Summer is quickly approaching. For students, this means that it’s time to say goodbye to friends, roommates, and daily routines. While trying to pack an entire year’s worth of rubble and deciding what to do with the collection of empty Yellow Tail bottles, memories flash as each one clanks to the bottom of the recycle bin. It’s difficult to be stuck between the melodiousness of the past and the bitter realization that it’s impossible to relive those moments again.
The spring 2013 Gangsters in Concrete publication, funded by the Student Government Association and the writing, literature, and publishing department, oozes black and white memories; from childhood love to a spiraling depression over things that will never be. Gangsters in Concrete, a journal of original poetry, prose, and art published by undergraduates, will be holding its 2013 release party for its reflective periodical today at 6 p.m. in 216 Tremont, Room 301.
The story “Seventeen and Twenty-One” by Jessica Harriton, a writing, literature, and publishing major, best summarizes the desolation that has a prominent presence in every other piece in the issue.
The protagonist first encountered a psychic when she was 17. She had a coupon and took her friend Pia so they could laugh at the experience. However, at the uncertain age of conversion from child to adult, the heroine was secretly haunted by shadows of doubt that she hoped would disappear in light of new discoveries about her future. However, just as she was ready to move past uncertainty, she later finds herself in the same place, except this time she is 21.
“There is something eerily similar about these two ages. As a senior in high school, I was searching for answers the same way I am searching for them now, as a senior in college. The questions are different, but that nagging, itchy, can’t-get-my-head-above-water feeling is very much the same,” writes Harriton.
“Agony,” “anger,” “sadness,” “confused,” “yesterday,” and “misery” are all words and themes sprinkled through the publication. It feels highly personal, like reading a literary diary.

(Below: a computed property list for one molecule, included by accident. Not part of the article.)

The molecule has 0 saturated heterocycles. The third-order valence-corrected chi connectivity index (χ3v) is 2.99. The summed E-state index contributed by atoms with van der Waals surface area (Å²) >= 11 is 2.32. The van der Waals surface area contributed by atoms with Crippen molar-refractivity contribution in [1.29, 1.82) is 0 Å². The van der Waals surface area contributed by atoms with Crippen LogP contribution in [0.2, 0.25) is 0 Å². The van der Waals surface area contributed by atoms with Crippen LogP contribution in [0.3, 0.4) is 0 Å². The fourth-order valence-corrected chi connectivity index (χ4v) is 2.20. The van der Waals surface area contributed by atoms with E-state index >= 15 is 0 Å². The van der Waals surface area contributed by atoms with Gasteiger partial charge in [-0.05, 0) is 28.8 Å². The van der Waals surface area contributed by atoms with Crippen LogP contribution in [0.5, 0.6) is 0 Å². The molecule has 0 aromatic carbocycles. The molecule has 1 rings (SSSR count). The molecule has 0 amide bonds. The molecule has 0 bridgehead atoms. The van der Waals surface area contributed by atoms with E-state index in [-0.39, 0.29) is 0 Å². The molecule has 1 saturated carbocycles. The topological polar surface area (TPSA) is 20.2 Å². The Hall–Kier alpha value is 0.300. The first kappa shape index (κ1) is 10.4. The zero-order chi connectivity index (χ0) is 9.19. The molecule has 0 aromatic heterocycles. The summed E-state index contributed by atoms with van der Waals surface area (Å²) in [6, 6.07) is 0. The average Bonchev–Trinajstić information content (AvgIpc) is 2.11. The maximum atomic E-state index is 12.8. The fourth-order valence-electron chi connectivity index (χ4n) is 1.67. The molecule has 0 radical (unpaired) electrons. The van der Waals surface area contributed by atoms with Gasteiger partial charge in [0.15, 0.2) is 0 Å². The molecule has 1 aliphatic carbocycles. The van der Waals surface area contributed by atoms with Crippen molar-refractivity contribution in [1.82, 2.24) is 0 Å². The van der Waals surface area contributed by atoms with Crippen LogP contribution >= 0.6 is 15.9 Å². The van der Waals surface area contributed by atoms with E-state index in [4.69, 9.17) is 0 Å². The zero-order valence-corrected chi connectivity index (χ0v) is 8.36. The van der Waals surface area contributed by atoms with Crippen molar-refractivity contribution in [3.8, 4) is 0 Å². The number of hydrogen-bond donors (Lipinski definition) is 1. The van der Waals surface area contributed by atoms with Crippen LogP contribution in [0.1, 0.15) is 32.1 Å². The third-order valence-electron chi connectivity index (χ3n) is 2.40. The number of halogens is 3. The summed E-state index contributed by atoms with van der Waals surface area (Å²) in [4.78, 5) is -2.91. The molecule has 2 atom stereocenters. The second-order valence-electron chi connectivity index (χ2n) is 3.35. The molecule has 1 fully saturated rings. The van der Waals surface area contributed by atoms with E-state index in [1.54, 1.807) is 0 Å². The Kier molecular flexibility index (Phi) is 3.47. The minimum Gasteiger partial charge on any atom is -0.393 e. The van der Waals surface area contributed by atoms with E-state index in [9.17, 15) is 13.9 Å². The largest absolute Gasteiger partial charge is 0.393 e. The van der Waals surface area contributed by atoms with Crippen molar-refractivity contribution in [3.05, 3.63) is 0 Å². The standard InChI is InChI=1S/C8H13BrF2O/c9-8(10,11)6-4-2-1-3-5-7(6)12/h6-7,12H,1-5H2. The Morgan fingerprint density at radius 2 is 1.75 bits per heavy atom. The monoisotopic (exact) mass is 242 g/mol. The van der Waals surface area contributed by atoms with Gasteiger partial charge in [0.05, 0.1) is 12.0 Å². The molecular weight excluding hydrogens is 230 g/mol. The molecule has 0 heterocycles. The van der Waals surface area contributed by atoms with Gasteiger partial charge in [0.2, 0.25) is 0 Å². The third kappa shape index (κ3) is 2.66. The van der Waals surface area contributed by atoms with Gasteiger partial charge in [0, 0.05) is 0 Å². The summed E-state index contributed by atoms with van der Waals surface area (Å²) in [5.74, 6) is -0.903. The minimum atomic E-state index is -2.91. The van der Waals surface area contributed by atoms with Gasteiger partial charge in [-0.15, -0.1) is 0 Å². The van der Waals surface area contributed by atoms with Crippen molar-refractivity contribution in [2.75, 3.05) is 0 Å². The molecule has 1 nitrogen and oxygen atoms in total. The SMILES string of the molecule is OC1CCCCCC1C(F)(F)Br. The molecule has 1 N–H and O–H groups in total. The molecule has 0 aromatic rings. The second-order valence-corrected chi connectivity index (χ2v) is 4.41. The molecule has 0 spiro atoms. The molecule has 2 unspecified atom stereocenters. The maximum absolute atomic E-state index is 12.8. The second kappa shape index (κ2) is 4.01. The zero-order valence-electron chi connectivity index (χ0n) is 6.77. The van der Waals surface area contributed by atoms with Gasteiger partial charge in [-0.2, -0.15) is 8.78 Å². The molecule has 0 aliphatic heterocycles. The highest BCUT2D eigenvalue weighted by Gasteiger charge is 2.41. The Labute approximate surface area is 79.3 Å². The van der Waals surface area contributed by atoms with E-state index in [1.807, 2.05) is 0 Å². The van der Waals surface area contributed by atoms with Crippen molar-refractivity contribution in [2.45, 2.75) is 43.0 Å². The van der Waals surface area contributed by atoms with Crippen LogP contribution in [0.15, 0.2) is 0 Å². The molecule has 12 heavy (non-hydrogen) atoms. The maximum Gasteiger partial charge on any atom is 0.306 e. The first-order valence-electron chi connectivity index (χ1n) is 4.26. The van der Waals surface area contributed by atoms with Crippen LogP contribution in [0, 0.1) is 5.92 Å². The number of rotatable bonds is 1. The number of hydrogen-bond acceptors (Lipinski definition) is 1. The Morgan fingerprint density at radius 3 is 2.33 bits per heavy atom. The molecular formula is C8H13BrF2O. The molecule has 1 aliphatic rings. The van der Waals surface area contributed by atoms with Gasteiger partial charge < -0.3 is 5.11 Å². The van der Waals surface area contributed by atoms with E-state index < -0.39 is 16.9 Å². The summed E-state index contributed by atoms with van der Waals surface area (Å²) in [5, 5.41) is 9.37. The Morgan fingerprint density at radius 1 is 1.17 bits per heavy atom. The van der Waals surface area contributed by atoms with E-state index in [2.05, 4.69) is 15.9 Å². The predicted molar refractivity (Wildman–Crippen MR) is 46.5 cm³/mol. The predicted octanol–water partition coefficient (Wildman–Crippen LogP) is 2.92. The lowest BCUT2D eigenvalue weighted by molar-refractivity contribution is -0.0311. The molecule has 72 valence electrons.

That sense of loss of direction and helplessness in the presence of time is also reflected in the story “Golfing in Myanmar” by Chase Souders, a junior writing, literature, and publishing major. It is an eerie piece of fiction that trails military officials as they play golf in the midst of anarchy. A man by the name of Private Sut stands guard with an AK-47 as the generals play rounds. As he watches their caddies stuff clubs into golf bags. He remembers himself as a young man. He thinks about his future, and that he has never tasted American beer.
Performing his duty, yet wishing to either be somewhere else or go back to being young, he is trapped in an armed purgatory, and his escape is only felt as he falls, dead, face first into the green. However, this does not deter the generals, for they replace the dead with new faces that help them carry the bags and protect them. Everything seems to keep moving, but nothing seems to matter. The piece, written with surrealistic calm, drives the idea that time will decide everything, but change nothing.
Through the verses of poems such as freshman Tyler Lavoie’s “march” and “High School (For Allen Ginsberg),” junior Bobby Crawford’s “Champagne and Chocolate Pudding”, and senior Nicole Brown’s “A Summer Cigar,” — all writing, literature, and publishing — a longing for simpler days or for ones that will be better, is woven through the lines.
Each piece felt like it was written as a meditation on the author’s place in the modern condition, and it seems like it is a very melancholy place. There are references to childhood innocence, the importance of the beauty of a young girl’s right ear, and the memory of a girl and her father’s affair with a tight-rope walker . The details in the language make thoughts very vivid, tuning the reader onto the collective memory, missing those simple days of smoking cigars and drinking cheap wine on the porch.
“…who, in the sunlight stop sign cul-de-sac labyrinth of suburbia, swung their feet into dustyfour-seat sedans and /learned to drive, /and drove, to New York, to Boston, to Friendly’s, and sat in torn pleather booths slurping ice cream from antiseptic spoons, /who crashed, rolled on the wet green bosom of youth, and ruined BMWs, wiping hangover from their eyes /who died, on long roads and long nights, in unsung accidents atop the torch-lit tor of Seventeen…” writes Lavoie in “High School.”
This ode to Ginsberg’s “Howl” and Gangsters in Concrete’s elegy to this semester at Emerson both reflect the uncertainty faced by students trying to understand who they will become and how they got here.